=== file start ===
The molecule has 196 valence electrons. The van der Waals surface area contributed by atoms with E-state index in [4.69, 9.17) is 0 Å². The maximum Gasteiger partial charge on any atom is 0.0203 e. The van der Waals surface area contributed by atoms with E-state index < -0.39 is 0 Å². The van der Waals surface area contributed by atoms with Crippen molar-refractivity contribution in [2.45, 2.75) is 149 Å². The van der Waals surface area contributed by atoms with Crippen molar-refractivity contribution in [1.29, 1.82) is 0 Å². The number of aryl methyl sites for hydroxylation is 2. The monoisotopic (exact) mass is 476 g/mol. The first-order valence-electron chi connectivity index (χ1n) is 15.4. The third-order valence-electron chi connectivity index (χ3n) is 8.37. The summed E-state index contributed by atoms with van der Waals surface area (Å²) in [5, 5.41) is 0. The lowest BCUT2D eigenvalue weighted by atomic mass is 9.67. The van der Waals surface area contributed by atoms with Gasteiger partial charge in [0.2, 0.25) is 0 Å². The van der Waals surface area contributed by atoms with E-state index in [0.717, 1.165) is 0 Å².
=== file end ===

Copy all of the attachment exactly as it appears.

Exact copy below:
The molecule has 196 valence electrons. The van der Waals surface area contributed by atoms with E-state index in [4.69, 9.17) is 0 Å². The maximum Gasteiger partial charge on any atom is 0.0203 e. The van der Waals surface area contributed by atoms with E-state index < -0.39 is 0 Å². The van der Waals surface area contributed by atoms with Crippen molar-refractivity contribution in [2.45, 2.75) is 149 Å². The van der Waals surface area contributed by atoms with Crippen molar-refractivity contribution in [1.29, 1.82) is 0 Å². The number of aryl methyl sites for hydroxylation is 2. The monoisotopic (exact) mass is 476 g/mol. The first-order valence-electron chi connectivity index (χ1n) is 15.4. The third-order valence-electron chi connectivity index (χ3n) is 8.37. The summed E-state index contributed by atoms with van der Waals surface area (Å²) in [5, 5.41) is 0. The lowest BCUT2D eigenvalue weighted by atomic mass is 9.67. The van der Waals surface area contributed by atoms with Gasteiger partial charge in [0.2, 0.25) is 0 Å². The van der Waals surface area contributed by atoms with E-state index in [0.717, 1.165) is 0 Å².